Continuing our series of the top ten prospects at each position in the 2021 NFL Draft, we'll now look at the ten best linebackers.
Once again, I have evaluated the talent on the field and how I think these players could project to the next level, without considering injuries and off-field concerns, when NFL front offices make their decisions come late April.
I have categorized the linebacker position as off-ball second-level defenders. So it won’t include edge rushers, like 3-4 outside backers, even though some of them may have been used in that role.
This NFL Draft class might not be very deep necessarily, but in terms of this top ten, in particular, it might actually be an underrated one. So, without further ado, let's have a look at the top ten linebackers in the 2021 NFL Draft.
#1 NFL Draft Prospect: Micah Parsons (Penn State)
6’ 2”, 245 pounds; RS SO
Head coach James Franklin told Micah Parsons, a top-five overall recruit at the defensive end, he would play middle linebacker. Despite starting only one game, he still became the first true freshman to lead the Nittany Lions in total tackles (82 – with four for loss).
In year two, he was just making plays all over the field and became the first linebacker for Penn State to be named in the first-team All-American selection since LaVarr Arrington. He put together 109 total tackles, 14 of them for loss, five sacks, five passes broken up and four fumbles forced. He opted out of the 2020 season to prepare for the upcoming NFL draft.
Micah Parsons primarily lined up on the weak side of a 4-3 over front in 2019, recording a nation-best 94.8 run defense grade by Pro Football Focus while playing as a fast-flowing second-level player.
You could see him shoot the gap and dip underneath the blocker, combined with a rip-through on the front side of zone runs to force cutbacks. He did so with the flexibility to square his shoulders again or redirect against the original direction when he puts his foot on the ground.
Parsons has the physical ability to back-door blockers. Even when a guard is in a good position to pin him inside, Parsons can still rip through the arms of the blocker and work across his face to chase after the play.
His start-stop ability and the way he can run guys down towards the sideline is phenomenal. He has plenty of experience with containing responsibilities on edge or off the ball when shaded outside, and he man-handles tight-ends in the run game.
Parsons was one of only two linebackers in the FBS in 2019 with 75+ tackles and less than ten misses, missing only 11 of his 188 career attempts overall. He was all over the field in the Cotton Bowl versus Memphis (his final college game), producing 14 tackles and a couple of passes broken up. He also had two sacks and fumbles forced apiece, including a strip-six off a crossdog blitz, which directly led to a defensive touchdown.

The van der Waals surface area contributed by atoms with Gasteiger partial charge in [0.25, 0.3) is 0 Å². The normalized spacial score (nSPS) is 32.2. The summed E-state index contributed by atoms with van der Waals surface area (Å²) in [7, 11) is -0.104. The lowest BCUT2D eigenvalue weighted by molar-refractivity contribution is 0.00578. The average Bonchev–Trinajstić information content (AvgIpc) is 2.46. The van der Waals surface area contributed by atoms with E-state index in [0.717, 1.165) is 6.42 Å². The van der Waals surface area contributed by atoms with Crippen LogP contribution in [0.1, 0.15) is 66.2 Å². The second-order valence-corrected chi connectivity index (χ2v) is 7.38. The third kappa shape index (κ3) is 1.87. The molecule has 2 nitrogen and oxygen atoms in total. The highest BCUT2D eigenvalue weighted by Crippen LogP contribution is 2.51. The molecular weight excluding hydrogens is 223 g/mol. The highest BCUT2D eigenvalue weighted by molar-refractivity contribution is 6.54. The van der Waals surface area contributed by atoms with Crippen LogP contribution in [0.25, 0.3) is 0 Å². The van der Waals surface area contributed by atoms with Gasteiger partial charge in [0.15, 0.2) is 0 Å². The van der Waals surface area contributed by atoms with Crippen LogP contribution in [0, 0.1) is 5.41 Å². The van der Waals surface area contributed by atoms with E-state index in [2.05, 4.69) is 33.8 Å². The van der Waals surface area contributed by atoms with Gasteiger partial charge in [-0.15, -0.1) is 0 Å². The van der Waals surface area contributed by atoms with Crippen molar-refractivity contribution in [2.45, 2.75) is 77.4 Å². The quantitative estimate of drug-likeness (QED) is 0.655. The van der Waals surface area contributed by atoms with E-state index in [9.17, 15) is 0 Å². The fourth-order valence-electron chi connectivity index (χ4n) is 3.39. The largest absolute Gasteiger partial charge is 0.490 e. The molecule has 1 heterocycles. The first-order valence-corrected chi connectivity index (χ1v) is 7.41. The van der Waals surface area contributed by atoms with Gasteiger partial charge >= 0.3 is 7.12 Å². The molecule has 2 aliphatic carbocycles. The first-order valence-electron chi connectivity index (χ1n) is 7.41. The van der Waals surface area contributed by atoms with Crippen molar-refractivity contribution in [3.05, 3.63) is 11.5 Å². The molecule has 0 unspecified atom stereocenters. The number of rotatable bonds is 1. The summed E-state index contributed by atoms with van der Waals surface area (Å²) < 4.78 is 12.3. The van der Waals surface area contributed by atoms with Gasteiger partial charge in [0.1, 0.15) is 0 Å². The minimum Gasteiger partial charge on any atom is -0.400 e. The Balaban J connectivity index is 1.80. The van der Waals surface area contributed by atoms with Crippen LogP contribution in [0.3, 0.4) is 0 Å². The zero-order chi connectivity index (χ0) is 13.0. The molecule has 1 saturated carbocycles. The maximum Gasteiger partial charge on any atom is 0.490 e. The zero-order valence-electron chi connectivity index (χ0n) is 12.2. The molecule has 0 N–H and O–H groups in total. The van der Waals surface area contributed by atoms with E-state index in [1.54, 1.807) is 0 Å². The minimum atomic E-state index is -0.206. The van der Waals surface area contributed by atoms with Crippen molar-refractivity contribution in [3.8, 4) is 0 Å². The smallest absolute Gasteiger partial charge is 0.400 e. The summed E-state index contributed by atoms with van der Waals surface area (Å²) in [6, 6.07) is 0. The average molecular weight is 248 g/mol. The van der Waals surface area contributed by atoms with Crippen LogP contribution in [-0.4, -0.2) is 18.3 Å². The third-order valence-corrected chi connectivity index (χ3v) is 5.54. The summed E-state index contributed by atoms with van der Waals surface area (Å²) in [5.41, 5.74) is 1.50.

This guy is a flash as a blitzer. If you give him a clear lane off a game that you run up front or he’s not picked up right away, he will get to the quarterback in a hurry.
Parsons is a nightmare on cross-blitzes as the secondary guy because of how quickly he arrives at the QB. Penn State put him as an extra guy on the outside of the line quite a bit. But some NFL teams might ask him to play on the edge in their scheme, where he has the skillset to be that kind of hybrid player on passing downs, thanks to his bursts and strong hand-swipes.
On his 94 pass rush attempts as a true sophomore, he came up with 26 pressures and five sacks. He wasn’t asked to cover a whole lot, considering what he did as a spy and rusher. But he ended up being targeted 64 times and didn’t allow a single touchdown on any of them, forcing four incompletions and five stops in coverage. The quickness and sudden bursts are certainly there to defend backs on option routes.
However, Parsons only spent 64 snaps in man-coverage in 2019. His block deconstruction is still a work in progress, and he is more of a see-ball, get-ball player at this stage of his football career.
He gets his eyes caught up with in what’s happening in the backfield a little too much, with H-backs on sift blocks making him hesitate. Moreover, Parsons tends to work too much vertically when flowing with zone runs, which restricts his ability to gain depth when he realizes it’s play-action.
I would like to see him get deeper on his drops because he missed a lot of opportunities to make plays on the ball. But he’s just smooth in going backwards.
At Penn State, he had a lot of freedom to just keep going and turn into an add-on rusher when it wasn’t a run play. While he does have plenty of production as a pass-rusher, when offensive linemen get their hands on him quickly, the 2021 NFL Draft prospect gets hung up quite a bit.
Still, he has looked like a top-ten lock in the NFL Draft, even when there was talk about what kind of guy he is off the field and how he treats his teammates.
Nevertheless, from a purely footballing perspective, Parsons is best suited to stay in that role in the NFL or transition to the strong side in more of an on-ball role.
If NFL teams would like to make the most of his skillset, they could utilize his ability as a pass-rusher, as he may not perform well in coverage. He could have issues deciphering everything from MIKE with NFL speed, but he has the size, speed and quickness to be a game-changer in the NFL.